- Created: Wednesday, 05 April 2017 12:22
Homelessness is often hidden. On the White Earth Reservation — where one-third of the population is homeless — people without a place to call home don’t sleep on sidewalks or in abandoned vehicles.
“We tend to not kick our people out on the street,” says Ben Bement, Director of Human Services for the White Earth Nation. Instead of going outside, people crowd together in homes meant for far fewer residents.
“It’s not uncommon in White Earth to find a three-bedroom house with about 18 people living in there,” Bement says. “And there are a lot of problems associated with overcrowding. One in three of our kids living in a homeless situation are subject to domestic violence, and one in five are subject to sexual violence.”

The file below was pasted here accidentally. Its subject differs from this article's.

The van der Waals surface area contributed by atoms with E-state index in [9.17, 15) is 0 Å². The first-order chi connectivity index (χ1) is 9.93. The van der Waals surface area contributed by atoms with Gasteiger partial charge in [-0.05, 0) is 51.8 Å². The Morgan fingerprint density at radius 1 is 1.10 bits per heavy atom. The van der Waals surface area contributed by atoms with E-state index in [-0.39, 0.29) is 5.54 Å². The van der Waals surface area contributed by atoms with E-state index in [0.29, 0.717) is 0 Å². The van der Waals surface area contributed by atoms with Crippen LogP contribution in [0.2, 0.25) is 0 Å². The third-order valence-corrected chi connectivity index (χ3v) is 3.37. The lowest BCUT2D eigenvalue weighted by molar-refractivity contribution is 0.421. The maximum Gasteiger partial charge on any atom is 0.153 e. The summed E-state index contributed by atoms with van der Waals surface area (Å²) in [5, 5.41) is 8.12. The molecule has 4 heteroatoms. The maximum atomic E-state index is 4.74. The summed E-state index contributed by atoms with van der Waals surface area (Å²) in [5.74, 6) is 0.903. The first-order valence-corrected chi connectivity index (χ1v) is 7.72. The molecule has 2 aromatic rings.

According to Dawn Sherk, Economic Development Planning Coordinator for the White Earth Nation, many homeless community members find shelter with relatives. “You find hidden homelessness on a lot of reservations because folks are camping on the couch at their sister’s mother’s aunt’s place,” Sherk says.
Sherk and Bement, along with four other members of the White Earth Nation (pictured above), formed a team to address homelessness in their community as part of MHP’s first-ever Native Communities Development Institute, an 18-month peer-to-peer learning program focused on building project management and community development skills. The team chose to build a supportive housing complex with a “housing first” approach.